From Fincher’s own personal touches to obvious and subtle homages to Hitchcock, the film is a stylistic triumph. Beyond the above-mentioned flying camera move, Fincher uses a few other tricks. One sequence has Meg sneaking (until the time comes to run) to grab a cell phone in slow motion with no sound. One shot travels through the ventilation system and another through a small pipe. Shots like these are showy, but they serve a purpose as well. The shot that travels through the house allows the audience to understand the layout of the interior of the building. Most importantly, screenwriter David Koepp and Fincher do not cheat the basic intrigue of the premise and keep the proceedings entirely indoors. Hitchcock would often toy with devices like these, and the occasional references show just how influential Hitchcock’s films were to this thriller. The opening credits, where the titles are placed on buildings, are obviously inspired by the opening credits of North by Northwest. Two other instances allude to Rear Window—a character using a lamp to blind attackers and a shot that stares directly at an apartment window across the way. These homages are not simple throwaways, and the real homage is the actual tension that builds.
An important part of establishing the willing suspension of disbelief in a thriller is showcasing actors with the ability to create characters succinctly yet believably. Panic Room contains just those kinds of performances. As the two lower-level thugs, Jared Leto and Dwight Yoakam provide an interesting contrast. Both characters threaten violence often, but we never believe Leto’s character. Yoakam, on the other hand, is frighteningly serious in his threats. We’re never sure what he could be capable of, but we would rather never find out. Forest Whitaker offers a polar opposite to them. He’s the typical criminal with a heart but Whitaker portrays him with such sad compassion, it’s difficult not to believe his performance. As the young daughter, Kristen Stewart provides deadpan comic relief. It’s Jodie Foster, of course, who really stands out. She gives a strong but hopelessly vulnerable performance.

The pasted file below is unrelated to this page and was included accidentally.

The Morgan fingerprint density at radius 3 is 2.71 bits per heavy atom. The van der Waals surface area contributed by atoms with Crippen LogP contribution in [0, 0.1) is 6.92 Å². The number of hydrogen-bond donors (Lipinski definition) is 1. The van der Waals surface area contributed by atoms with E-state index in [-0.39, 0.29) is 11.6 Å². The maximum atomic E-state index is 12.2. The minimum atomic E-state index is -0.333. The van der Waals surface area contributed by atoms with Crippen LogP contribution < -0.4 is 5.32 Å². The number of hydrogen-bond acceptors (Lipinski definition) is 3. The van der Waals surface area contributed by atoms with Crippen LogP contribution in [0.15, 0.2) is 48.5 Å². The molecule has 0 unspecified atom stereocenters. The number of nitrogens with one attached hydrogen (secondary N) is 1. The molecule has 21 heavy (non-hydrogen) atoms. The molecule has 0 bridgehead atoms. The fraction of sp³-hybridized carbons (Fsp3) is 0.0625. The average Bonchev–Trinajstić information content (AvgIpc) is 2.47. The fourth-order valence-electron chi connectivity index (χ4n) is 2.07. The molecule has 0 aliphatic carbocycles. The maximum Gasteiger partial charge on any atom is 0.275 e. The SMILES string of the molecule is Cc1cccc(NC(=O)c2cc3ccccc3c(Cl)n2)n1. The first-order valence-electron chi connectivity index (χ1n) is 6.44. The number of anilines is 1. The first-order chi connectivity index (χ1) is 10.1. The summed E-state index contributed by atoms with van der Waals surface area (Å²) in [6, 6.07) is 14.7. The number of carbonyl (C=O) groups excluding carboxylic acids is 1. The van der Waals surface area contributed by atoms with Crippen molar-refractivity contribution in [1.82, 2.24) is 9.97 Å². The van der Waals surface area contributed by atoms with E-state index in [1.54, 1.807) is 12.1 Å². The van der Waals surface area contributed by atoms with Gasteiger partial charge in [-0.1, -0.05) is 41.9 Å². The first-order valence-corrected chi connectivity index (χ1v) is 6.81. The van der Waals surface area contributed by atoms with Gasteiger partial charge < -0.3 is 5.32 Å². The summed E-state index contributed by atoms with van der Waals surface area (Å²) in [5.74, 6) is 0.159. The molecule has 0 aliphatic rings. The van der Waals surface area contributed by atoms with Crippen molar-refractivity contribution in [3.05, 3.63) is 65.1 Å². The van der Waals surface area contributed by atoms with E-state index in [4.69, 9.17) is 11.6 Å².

As easy as it may be to analyze a thriller like Panic Room to death, the film offers more than enough insight into its characters and situation to keep whatever flaws may exist as afterthoughts, and ones that are easily dismissed when placed within the context of other details. Fincher himself has called Panic Room a film of little substance—a "guilty pleasure." It may be in comparison to his previous work on films like Seven and Fight Club, but placing it in the wide perspective of many other thrillers, it most definitely stands out in the crowd.
Copyright © 2002 by Mark Dujsik. All rights reserved.